It makes me think that the MeToo movement is much preferred to the Trump Agenda that I am terming Me, Me, Me; having a narcissist in the White House is highly inappropriate and the Trump base does not realize that they are being played and they will realize too late that they have will have nothing to show for their allegiance. As I have advocated in previous blog posts, it is time to move toward matriarchy rather than male dominated societies; we have had enough bravado from people like Brett Kavanagh to make the general populace nauseous. The conservative notion that white men are being discriminated against is truly fake news. Even the term fake news is fake like the Emperor who has no clothes.
Along with former President Obama and other political thinkers, I believe the electoral college is obsolete and that one vote, one person is more realistic in today’s computer and data driven world; we need majority voting not arcane representation like the Senate/House of Representatives situation we currently employ.
The need to start building truly self-sustaining and highly resilient communities is paramount, in my opinion, to all efforts and requires the impact investment community to realize that smart city growth is not really the answer but rather community based self-sustaining development that recognizes both the power of the individual and the need for community, simultaneously. As Robert Fripp of King Crimson termed himself thirty plus years ago — a highly intelligent mobile unit (when he was touring with just his guitar, a small amplifier and pedal effects) — is preferable to a monolithic lumbering city.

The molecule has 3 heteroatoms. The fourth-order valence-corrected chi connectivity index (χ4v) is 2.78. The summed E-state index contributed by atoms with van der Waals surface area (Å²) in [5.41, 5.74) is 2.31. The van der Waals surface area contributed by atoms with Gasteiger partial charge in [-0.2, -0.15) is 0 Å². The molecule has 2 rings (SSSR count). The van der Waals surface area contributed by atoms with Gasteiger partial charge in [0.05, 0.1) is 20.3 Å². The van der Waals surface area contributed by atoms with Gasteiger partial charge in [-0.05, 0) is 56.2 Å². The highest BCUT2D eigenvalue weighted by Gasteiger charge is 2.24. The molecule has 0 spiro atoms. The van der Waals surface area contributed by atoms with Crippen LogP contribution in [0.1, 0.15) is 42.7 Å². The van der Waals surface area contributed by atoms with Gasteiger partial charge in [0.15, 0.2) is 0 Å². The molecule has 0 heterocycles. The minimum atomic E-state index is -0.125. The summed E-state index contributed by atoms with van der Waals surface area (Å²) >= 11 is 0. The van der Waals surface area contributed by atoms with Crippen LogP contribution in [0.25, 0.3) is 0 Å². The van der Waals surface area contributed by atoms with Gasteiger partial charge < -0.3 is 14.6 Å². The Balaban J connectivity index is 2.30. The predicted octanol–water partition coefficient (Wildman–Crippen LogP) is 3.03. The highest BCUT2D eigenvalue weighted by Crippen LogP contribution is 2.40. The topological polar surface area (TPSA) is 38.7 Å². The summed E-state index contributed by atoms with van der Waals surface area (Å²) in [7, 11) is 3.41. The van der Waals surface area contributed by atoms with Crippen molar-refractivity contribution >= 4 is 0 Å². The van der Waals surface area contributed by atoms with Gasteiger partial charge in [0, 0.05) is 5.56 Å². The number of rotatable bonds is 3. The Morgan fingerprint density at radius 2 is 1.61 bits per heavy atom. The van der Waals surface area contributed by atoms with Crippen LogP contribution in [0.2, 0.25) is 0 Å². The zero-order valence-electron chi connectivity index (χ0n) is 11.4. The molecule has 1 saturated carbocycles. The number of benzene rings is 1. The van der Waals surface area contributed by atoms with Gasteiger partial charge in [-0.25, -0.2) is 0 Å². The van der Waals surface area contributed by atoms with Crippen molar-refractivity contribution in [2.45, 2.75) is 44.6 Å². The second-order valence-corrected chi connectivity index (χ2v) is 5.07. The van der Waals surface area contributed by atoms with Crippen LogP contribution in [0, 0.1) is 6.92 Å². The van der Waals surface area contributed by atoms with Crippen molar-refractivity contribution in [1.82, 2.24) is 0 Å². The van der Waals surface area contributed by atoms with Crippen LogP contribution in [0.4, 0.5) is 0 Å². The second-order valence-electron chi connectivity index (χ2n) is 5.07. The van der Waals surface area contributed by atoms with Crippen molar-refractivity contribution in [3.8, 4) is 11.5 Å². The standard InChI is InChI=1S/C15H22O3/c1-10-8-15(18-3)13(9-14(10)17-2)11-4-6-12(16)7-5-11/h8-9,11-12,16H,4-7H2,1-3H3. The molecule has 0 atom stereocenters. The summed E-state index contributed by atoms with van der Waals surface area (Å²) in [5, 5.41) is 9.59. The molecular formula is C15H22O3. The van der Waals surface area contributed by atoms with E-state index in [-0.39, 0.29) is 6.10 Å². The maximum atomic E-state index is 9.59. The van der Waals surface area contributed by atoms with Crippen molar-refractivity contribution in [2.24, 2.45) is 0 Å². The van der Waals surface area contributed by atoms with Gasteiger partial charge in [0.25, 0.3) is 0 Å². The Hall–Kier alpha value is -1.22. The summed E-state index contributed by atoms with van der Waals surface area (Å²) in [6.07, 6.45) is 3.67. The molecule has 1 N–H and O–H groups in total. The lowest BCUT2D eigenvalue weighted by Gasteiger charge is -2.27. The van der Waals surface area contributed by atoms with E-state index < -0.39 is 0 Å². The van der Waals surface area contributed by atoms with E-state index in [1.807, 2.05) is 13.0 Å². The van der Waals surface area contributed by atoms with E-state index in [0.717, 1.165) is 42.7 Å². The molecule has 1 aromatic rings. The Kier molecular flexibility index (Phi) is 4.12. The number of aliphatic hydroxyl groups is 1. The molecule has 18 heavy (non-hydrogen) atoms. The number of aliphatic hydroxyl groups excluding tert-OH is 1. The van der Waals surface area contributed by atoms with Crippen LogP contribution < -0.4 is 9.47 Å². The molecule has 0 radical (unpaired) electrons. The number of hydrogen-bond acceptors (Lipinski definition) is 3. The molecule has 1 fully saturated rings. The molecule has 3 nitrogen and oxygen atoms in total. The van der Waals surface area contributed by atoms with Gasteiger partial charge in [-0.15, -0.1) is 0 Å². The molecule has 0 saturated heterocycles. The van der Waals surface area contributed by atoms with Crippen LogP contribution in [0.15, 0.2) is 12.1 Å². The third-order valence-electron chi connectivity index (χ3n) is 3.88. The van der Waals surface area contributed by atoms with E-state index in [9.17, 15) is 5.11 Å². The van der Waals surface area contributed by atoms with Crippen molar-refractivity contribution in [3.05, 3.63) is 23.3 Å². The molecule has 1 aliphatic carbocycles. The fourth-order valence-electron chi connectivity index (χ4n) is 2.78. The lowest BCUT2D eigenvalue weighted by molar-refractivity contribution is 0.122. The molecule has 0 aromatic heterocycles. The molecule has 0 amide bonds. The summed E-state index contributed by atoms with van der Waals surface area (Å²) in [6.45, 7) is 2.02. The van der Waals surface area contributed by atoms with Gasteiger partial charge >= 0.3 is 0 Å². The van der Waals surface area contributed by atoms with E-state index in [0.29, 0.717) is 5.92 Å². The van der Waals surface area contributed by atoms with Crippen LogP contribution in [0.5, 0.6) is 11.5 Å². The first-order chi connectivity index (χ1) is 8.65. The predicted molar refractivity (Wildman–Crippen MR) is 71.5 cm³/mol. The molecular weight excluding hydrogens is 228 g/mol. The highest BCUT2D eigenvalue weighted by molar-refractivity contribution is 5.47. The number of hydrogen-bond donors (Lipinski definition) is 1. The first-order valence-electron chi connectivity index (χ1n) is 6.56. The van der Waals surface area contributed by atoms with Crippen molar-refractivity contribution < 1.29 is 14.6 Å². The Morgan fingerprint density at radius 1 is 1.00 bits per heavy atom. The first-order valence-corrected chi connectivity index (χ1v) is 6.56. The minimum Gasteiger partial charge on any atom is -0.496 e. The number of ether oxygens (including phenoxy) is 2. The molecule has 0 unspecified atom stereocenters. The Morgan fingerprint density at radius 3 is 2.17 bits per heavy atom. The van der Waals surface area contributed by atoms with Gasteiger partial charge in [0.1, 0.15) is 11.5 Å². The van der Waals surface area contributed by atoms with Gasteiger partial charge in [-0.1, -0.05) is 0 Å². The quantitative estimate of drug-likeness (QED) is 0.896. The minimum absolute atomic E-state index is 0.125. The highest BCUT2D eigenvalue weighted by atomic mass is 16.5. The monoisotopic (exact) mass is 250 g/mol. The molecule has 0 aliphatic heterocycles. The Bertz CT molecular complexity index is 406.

The problem is that the majority of people cannot achieve becoming a highly intelligent mobile unit; most people need community and community services to survive. The balance between self-sufficiency and community is delicate and must be achieved through thoughtful concept design, planning, and eventually construction. My writings about the future lead me to believe that our children and their children will have a very difficult time achieving emotional, financial and a high quality of life success without forethought that leads to the ability to manage widespread natural disasters in a human fashion. Humanity, in my opinion, means three things — friendliness, compassion and happiness. Rather than relying on special interest groups, politicians should be required to be responsive to the silent majority that former President Nixon so eloquently referred to. If we got rid of the current advertising based system of politics it would go a long way to leveling the playing field between the haves and the have nots.
The paradigm of Plan Relocation communities can be as diverse as re-adaptation of existing places like dead shopping malls or construction of brand new communities on vast land tracts located throughout the western section of the U.S. The main parameters required are: 1) an elevation of ideally 300 feet or higher above sea level, 2) ability to self produce and maintain clean water, air, food and energy and 3) creating a true democracy based upon the freedom of individual rights (including the right to worship for ALL religion practitioners), representative government based upon the needs of the majority and not just special interest groups and a safety net for underprivileged people. I believe these are the tenets that truly will Make America Great Again and not some isolationist Trumpian delusion. We have to stop worrying about profit and focus on survival.
In time for the upcoming U.S. midterm elections, my next blog post will focus on my continued reading of Alexis de Tocqueville’s 1835 masterpiece Democracy in America.